Mortgage rates edge up slightly
Rates on 30-year fixed mortgages rose slightly this week, inching above 5 percent, Freddie Mac said Thursday.
The average rate on a 30-year fixed mortgage was 5.01 percent this week, up from 4.98 percent last week. Last year at this time, the average rate for a 30-year fixed mortgage was 5.25 percent.
Rates fell to a record low of 4.71 percent set in early December. They’ve been held around 5 percent by a Federal Reserve program to pump $1.25 trillion into mortgage-backed securities to try to keep rates low and make home buying more affordable. That program is set to end March 31.
Freddie Mac collects mortgage rates on Monday through Wednesday of each week from lenders around the country. Rates often fluctuate significantly, even within a given day, often in line with long-term Treasury bonds.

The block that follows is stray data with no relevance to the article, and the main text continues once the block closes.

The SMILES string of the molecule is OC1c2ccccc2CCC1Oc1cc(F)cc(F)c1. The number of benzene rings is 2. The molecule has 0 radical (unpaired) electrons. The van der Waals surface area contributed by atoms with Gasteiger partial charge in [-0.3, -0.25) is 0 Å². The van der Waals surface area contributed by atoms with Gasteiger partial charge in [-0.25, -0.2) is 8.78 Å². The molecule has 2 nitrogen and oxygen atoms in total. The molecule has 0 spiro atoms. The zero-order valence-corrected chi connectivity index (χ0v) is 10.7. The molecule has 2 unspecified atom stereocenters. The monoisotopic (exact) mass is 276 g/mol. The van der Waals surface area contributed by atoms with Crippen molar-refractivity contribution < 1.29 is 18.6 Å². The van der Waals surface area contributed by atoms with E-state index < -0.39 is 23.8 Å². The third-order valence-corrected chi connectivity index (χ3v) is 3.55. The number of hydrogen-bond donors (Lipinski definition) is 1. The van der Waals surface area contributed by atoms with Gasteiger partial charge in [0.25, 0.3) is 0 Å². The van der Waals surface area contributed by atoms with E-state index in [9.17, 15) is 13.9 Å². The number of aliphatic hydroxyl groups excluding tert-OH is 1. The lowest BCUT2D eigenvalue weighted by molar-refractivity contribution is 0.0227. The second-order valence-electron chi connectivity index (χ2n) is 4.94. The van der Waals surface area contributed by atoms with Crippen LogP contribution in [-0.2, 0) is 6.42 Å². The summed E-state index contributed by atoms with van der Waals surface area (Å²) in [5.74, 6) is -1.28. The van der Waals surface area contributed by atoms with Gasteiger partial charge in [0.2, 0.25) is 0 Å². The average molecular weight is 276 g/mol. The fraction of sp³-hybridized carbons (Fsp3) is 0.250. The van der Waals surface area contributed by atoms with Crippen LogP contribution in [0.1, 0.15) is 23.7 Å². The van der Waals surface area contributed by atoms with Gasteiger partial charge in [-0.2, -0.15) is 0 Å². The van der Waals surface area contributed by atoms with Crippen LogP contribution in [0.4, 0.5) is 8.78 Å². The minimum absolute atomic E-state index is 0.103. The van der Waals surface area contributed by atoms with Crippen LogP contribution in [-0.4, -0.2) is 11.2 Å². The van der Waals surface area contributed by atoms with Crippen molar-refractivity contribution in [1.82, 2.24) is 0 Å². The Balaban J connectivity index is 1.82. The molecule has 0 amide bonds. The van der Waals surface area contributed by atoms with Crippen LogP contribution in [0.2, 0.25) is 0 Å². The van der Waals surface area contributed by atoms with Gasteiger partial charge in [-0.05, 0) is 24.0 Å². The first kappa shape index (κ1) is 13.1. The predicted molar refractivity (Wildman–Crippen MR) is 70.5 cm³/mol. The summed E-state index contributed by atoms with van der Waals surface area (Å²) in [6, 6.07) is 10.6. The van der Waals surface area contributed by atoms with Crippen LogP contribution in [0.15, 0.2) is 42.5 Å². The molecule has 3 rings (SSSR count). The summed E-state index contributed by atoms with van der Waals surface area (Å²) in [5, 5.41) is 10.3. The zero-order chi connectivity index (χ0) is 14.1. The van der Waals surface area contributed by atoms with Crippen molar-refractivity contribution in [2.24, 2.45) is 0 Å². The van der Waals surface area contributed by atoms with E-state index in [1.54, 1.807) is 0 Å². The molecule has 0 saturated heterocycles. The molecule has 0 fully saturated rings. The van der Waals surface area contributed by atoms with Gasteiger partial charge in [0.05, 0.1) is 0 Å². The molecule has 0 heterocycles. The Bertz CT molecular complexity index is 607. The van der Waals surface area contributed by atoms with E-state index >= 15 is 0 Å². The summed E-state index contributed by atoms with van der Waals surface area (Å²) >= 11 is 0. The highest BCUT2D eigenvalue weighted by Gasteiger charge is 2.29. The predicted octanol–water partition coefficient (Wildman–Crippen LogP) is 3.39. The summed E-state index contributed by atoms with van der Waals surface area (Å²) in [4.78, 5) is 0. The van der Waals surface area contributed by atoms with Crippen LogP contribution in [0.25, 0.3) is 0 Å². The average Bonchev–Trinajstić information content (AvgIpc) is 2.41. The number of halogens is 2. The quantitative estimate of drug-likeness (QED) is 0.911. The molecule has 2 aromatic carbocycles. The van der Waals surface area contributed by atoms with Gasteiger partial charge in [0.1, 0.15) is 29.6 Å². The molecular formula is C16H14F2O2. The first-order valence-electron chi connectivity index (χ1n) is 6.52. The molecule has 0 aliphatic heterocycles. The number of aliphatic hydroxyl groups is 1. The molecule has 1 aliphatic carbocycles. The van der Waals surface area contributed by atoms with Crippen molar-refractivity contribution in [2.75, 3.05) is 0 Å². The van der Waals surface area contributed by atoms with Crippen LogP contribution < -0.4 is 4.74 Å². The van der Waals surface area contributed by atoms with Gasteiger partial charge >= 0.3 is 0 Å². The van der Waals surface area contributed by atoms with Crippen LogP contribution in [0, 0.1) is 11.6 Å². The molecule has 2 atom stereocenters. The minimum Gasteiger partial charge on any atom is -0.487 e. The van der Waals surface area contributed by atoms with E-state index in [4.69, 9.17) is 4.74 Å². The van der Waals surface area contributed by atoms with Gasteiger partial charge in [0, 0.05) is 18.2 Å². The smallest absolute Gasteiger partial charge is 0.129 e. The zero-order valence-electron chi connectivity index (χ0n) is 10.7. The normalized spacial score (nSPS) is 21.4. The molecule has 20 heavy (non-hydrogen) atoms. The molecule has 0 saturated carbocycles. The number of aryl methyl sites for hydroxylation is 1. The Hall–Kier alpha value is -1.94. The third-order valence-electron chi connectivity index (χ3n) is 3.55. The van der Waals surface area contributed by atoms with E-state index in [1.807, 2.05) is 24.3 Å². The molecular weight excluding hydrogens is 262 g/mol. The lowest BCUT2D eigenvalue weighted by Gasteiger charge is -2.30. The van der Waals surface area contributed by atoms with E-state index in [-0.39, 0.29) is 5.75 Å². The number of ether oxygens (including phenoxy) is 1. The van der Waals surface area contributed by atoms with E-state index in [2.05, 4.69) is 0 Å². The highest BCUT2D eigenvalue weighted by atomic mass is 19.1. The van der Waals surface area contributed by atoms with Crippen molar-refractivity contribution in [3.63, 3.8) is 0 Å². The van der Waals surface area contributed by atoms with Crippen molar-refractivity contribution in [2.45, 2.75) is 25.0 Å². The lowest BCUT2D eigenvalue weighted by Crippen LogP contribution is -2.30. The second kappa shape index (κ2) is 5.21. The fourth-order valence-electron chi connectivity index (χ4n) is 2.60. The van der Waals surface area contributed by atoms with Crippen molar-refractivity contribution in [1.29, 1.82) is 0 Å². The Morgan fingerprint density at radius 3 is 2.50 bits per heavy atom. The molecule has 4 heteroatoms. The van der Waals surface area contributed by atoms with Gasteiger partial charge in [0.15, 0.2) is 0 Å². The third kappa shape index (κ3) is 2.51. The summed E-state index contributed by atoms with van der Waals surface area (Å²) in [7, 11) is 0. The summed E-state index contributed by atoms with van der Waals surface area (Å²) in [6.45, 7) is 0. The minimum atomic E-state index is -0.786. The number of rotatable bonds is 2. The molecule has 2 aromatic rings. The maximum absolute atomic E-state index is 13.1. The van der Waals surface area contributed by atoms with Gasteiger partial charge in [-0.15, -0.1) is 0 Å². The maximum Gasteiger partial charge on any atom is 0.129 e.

The average rate on 15-year fixed-rate mortgages rose slightly to 4.40 percent from 4.39 percent last week, according to Freddie Mac.
Rates on five-year, adjustable-rate mortgages averaged 4.27 percent, up from 4.25 percent a week earlier. Rates on one-year, adjustable-rate mortgages dropped to 4.22 percent from 4.29 percent.
The rates do not include add-on fees known as points. The nationwide fee for loans in Freddie Mac’s survey averaged 0.7 point for 30-year and 15-year mortgages. It averaged 0.6 point for five-year loans and 0.5 point for one-year loans.